When camping trip, hot water makes everything better. Hot coffee, hot showers, and clean dishes. But boiling water is also important for killing unwanted bacteria and viruses. Heating water makes it an unsustainable living condition for possible viruses and parasites.
Here’s how to boil water while camping. You can boil water over a campfire. You can boil water with a Jetboil, alcohol stove, charcoal grill, propane stove, or wood stove. If you have sunny weather, you can even use a solar heater or solar kettle. If you have power, you can also heat with an electric kettle.
Some campers bring their own gallons of clean drinking water, but if you are trying to live off the land, learning how to boil your water is a necessary tool.
This article will guide you through 13 safe and practical methods for boiling your water while camping.
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13 Methods to Properly Boil Water While Camping
Depending on the tools you bring to the camping site, there are many ways to boil your water.
Some techniques use portable electricity, while others use your surroundings and natural resources.
Here are some of the best methods to boil your camp water.
1. Traditional Kettle on the Campfire
Time to Boil: 5 minutes
A standard kettle has been a traditional camping tool for decades. Its portable design and handle make it a reliable container for water and other fluids.
Most kettles can carry 1 liter of water, but you can also get large sizes. However, a large pot takes longer to boil, whereas a regular-sized kettle will only take about 5 minutes. This is after the fire is burning hot.
This is my favorite method to boil water when I’m camping. There is something I love about building a fire and boiling water on it. It kinda forces me to slow down and pause for a few minutes.
Here are six ways to build a campfire.
Always go with a stainless steel or cast iron kettle. Avoid kettles with plastic handles and bits – they’ll melt right off from the heat.
If you need a lot of water – like for a shower or for washing dishes, this is an efficient method.
Time to Boil: 100 seconds (1.5 minutes)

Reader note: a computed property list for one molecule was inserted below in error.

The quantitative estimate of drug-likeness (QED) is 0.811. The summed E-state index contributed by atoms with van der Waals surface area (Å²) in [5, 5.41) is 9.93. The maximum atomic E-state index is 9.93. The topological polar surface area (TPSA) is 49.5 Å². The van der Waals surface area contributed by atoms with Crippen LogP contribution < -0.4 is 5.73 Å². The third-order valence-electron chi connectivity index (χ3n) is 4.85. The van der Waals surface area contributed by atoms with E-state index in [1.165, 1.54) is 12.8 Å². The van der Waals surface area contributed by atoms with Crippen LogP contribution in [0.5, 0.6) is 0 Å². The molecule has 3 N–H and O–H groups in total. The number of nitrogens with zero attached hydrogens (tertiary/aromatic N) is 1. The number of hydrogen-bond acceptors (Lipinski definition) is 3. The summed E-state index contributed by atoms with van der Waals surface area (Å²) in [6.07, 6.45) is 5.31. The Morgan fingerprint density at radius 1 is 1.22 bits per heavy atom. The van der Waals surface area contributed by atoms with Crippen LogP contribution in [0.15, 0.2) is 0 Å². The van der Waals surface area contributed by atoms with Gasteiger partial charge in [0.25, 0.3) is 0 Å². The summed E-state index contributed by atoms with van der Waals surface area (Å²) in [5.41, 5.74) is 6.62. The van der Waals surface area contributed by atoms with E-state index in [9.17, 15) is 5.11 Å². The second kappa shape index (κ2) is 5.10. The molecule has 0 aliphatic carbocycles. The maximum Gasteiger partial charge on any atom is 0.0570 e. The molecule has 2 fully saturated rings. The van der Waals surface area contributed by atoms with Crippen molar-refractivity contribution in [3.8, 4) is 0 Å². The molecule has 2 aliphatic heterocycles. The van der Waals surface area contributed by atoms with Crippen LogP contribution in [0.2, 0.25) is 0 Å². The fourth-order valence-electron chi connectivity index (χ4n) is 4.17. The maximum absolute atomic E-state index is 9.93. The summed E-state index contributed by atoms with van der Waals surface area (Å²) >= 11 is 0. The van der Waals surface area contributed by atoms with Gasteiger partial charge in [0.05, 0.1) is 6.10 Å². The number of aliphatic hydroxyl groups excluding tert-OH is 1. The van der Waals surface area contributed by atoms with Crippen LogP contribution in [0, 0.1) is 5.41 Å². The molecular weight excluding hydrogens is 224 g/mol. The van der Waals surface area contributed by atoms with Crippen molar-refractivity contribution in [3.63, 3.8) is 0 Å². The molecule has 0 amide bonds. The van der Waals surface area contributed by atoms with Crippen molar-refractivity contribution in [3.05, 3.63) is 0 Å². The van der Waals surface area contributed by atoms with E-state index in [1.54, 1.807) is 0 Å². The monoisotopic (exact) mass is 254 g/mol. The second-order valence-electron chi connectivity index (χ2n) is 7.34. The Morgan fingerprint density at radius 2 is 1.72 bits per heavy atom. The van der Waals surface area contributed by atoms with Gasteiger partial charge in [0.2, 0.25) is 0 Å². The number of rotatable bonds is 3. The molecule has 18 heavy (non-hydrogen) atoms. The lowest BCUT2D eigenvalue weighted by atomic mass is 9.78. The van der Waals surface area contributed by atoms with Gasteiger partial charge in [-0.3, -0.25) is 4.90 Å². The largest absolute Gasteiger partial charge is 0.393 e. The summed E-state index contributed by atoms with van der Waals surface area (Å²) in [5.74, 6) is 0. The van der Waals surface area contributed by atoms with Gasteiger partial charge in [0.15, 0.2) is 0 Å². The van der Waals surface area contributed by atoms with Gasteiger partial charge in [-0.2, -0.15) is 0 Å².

If you need a device that can boil water in seconds, the Jetboil brand is for you.
Jetboil Stove System is a portable cooking stove that promises to boil water in 100 seconds. It is also small and compact to fit inside any backpack.
There are copycat versions that are cheaper than the original. But owning an authentic Jetboil stove can give you some peace of mind and a known product.
3. Propane Stove
Time to Boil: 3 minutes
These classic propane cook stoves are a great option for boiling water on the campsite. Unlike a campfire, the propane camp stove doesn’t require a warm up time.
Just fire it up and drop your kettle or pot on the burner.
A great feature of propane is that while cold temperatures can affect the hoses, propane doesn’t freeze.
4. Alcohol Stove
Time to Boil: 5-8 minutes
This stove is an ecological choice for most campers because the fuel is less polluting. Ethanol, denatured alcohol, and methanol work well and can be picked up at nearby gas stations.
An alcohol stove can hold a small amount of water from 8 to 32 ounces (250 ml to 1 liter) of water and takes 5 to 8 minutes to boil with minimal fuel.
Be wary of using it, though, because most alcohol stoves don’t have an on/off valve and can become a potential fire hazard. To extinguish, just drop the lid over the flame.
Alcohol stoves are great for backpacking because they are small and super light.
5. Internal Flame Kettle (Ghillie) Biofuel Stove
Time to Boil: 5 minutes
This type of kettle has a little hole near the bottle layer that allows you to hold a small fire under the contained water.
Biofuel stoves are useful for camping trips with expected rain or high winds. Under harsh conditions, the fire will stay lit and boil your water without any problems.
You can also save money on oil fuel because the kettle can light up with simple twigs and dry leaves.
Time to boil is based on the fire already being lit and burning hot. Ghillie stoves get up to temperature much faster than a traditional campfire.
6. Charcoal Grill
Time to Boil: 10 minutes (larger pot of water)
If you are on a camping site that offers an open grill, that can also be used for boiling water.
If charcoal can heat your burgers, then it will easily heat a pot of water. The only downside to this method is that it takes half an hour for the grill to heat up.
With a little advance planning, you can have a pot of water ready to go on your grill once your supper comes off. Charcoal often has more than an hour of high heat left once the cooking is done.
However, if you have charcoal to spare, it can be useful to heat your water.
Here are 5 ways to purify river water.
7. Electric Kettle or Pot
Time to Boil: 5 minutes
If your camping site has access to electrical outlets, an electric kettle can boil your water quickly and efficiently.
Compared to traditional kettles, electric kettles can boil water in half the time with their electronic heaters.
These kettles also have different features that can do more than boil water. These modern settings include maintaining the water’s temperature and offering different heat levels to speed up the boiling process.